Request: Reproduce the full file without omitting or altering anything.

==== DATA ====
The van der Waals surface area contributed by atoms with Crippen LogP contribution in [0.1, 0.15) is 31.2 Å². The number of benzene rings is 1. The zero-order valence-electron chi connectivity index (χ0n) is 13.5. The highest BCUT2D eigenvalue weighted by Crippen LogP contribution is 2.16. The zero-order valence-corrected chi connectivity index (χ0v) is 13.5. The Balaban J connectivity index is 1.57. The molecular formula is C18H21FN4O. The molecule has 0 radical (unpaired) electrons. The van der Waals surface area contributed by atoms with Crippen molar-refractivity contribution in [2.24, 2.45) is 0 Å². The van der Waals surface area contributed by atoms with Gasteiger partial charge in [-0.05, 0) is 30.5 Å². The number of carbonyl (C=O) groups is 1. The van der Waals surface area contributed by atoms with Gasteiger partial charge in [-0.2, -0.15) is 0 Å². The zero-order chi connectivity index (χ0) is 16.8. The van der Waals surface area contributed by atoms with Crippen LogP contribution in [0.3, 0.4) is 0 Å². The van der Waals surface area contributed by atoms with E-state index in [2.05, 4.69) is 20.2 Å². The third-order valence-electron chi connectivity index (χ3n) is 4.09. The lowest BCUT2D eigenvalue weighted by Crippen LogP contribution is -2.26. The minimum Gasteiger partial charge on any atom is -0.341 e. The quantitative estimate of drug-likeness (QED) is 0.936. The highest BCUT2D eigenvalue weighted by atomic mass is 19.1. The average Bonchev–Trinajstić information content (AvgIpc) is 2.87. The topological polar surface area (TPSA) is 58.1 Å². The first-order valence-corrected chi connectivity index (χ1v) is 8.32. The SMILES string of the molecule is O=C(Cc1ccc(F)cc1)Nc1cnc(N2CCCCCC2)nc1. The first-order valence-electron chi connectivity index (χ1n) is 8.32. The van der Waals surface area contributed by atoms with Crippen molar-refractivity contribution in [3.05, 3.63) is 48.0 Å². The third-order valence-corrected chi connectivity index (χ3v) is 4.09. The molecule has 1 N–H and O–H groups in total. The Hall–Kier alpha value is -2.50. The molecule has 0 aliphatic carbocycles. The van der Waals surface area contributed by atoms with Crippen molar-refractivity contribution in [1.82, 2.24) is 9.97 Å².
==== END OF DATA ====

The van der Waals surface area contributed by atoms with Crippen LogP contribution in [0.1, 0.15) is 31.2 Å². The number of benzene rings is 1. The zero-order valence-electron chi connectivity index (χ0n) is 13.5. The highest BCUT2D eigenvalue weighted by Crippen LogP contribution is 2.16. The zero-order valence-corrected chi connectivity index (χ0v) is 13.5. The Balaban J connectivity index is 1.57. The molecular formula is C18H21FN4O. The molecule has 0 radical (unpaired) electrons. The van der Waals surface area contributed by atoms with Crippen molar-refractivity contribution in [2.24, 2.45) is 0 Å². The van der Waals surface area contributed by atoms with Gasteiger partial charge in [-0.05, 0) is 30.5 Å². The number of carbonyl (C=O) groups is 1. The van der Waals surface area contributed by atoms with Gasteiger partial charge in [-0.2, -0.15) is 0 Å². The zero-order chi connectivity index (χ0) is 16.8. The van der Waals surface area contributed by atoms with Crippen LogP contribution in [0.3, 0.4) is 0 Å². The van der Waals surface area contributed by atoms with E-state index in [2.05, 4.69) is 20.2 Å². The third-order valence-electron chi connectivity index (χ3n) is 4.09. The lowest BCUT2D eigenvalue weighted by Crippen LogP contribution is -2.26. The minimum Gasteiger partial charge on any atom is -0.341 e. The quantitative estimate of drug-likeness (QED) is 0.936. The highest BCUT2D eigenvalue weighted by atomic mass is 19.1. The average Bonchev–Trinajstić information content (AvgIpc) is 2.87. The topological polar surface area (TPSA) is 58.1 Å². The first-order valence-corrected chi connectivity index (χ1v) is 8.32. The SMILES string of the molecule is O=C(Cc1ccc(F)cc1)Nc1cnc(N2CCCCCC2)nc1. The first-order valence-electron chi connectivity index (χ1n) is 8.32. The van der Waals surface area contributed by atoms with Crippen molar-refractivity contribution in [3.05, 3.63) is 48.0 Å². The third-order valence-corrected chi connectivity index (χ3v) is 4.09. The molecule has 1 N–H and O–H groups in total. The Hall–Kier alpha value is -2.50. The molecule has 0 aliphatic carbocycles. The van der Waals surface area contributed by atoms with Crippen molar-refractivity contribution in [1.82, 2.24) is 9.97 Å².